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Book: Whole Regolith Pedology
Published by: Soil Science Society of America



  1.  p. 97-117
    SSSA Special Publication 34.
    Whole Regolith Pedology

    David L. Cremeens, Randall B. Brown and J. Herbert Huddleston (ed.)

    ISBN: 978-0-89118-929-9


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The Pedo-Weathering Profile: A Paradigm for Whole-Regolith Pedology from the Glaciated Midcontinental United States of America

  1. John P. Tandarich,
  2. Robert G. Darmody and
  3. Leon R. Follmer
  1. Hey and Associates, Inc., Chicago, Illinois
    University of Illinois, Urbana, Illinois
    Illinois State Geological Survey, Champaign, Illinois


Pedologists and Quaternary geologists developed different viewpoints almost 70 yr ago regarding concept, designation, and application of zones of weathering, termed horizons by pedologists. A sense of exclusion separated pedologic and geologic domains. The pedologic domain was confined to the upper portion of the earth's surface exhibiting the master horizons of O or A (accumulation), E (eluvial), and B (illuvial) horizons—the solum. In contrast, the domain of Quaternary geology and its interest in soil stratigraphy was focused on a paradigm stressing the subsolum— the realm of the pedologic C horizon and below. We seek to develop a unified paradigm through the introduction of a unified pedoweathering profile (PWP) concept that requires a re-examination of the C horizon concept and the redefinition and use of master horizon D. The PWP contains a C horizon concept of more limited but more precisely defined scope than traditionally used in pedology. In the traditional sense, the interval between the solum and bedrock is designated as C whether modified or not. In the PWP, the C horizon is limited to the modified part of the traditional C that shows pedogenic connection to the overlying solum. The part that is unaltered by pedogenic processes and does not have the hardness of bedrock (R) is recognized as the D horizon. The redefined subsolum horizons are not limited to the glaciated area of the midcontinental USA where these concepts were originally formulated. They exist worldwide in glaciated areas, wetlands, and alluvial, lake, and coastal plains of the past and present. With the growing importance of soil properties at depth, the PWP concept should be useful in paleopedology, soil stratigraphy, geomorphology, sedimentology, hydrogeology, and Quaternary geology.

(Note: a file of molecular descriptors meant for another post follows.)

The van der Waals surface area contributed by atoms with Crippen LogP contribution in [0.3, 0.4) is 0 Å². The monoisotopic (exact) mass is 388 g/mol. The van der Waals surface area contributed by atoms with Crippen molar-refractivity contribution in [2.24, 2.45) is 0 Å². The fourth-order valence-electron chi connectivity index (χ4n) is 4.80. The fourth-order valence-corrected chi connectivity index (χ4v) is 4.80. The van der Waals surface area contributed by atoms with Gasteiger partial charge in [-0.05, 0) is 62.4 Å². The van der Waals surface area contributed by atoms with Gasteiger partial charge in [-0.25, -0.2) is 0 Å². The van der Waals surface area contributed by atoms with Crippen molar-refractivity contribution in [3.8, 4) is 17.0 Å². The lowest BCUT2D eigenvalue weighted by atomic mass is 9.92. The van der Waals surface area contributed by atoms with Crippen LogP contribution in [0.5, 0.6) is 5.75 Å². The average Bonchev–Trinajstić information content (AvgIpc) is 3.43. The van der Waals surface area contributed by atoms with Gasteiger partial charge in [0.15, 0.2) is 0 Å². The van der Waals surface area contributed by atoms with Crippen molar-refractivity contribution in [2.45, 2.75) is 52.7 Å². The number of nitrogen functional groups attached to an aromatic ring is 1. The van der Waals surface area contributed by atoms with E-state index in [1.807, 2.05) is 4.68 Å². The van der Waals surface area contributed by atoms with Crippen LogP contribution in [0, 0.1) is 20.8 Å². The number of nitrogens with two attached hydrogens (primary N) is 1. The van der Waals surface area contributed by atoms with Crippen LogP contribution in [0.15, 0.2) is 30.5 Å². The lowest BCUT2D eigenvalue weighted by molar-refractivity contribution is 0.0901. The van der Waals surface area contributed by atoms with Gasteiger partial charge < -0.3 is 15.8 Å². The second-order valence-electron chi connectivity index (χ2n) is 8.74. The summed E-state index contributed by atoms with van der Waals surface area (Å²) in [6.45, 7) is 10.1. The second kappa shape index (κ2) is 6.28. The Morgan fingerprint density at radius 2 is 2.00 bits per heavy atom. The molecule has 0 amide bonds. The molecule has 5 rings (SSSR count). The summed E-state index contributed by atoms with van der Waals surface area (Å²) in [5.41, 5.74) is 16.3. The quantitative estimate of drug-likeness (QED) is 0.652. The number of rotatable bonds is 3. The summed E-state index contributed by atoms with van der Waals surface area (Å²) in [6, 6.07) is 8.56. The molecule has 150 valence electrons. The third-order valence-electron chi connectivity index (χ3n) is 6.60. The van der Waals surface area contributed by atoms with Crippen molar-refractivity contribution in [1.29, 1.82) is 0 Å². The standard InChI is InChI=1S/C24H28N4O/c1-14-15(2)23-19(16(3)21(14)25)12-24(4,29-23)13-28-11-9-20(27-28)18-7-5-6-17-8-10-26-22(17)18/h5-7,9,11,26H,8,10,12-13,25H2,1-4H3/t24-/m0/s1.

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Copyright © 1994. Copyright © 1994 by the Soil Science Society of America, Inc., 5585 Guilford Rd., Madison, WI 53711 USA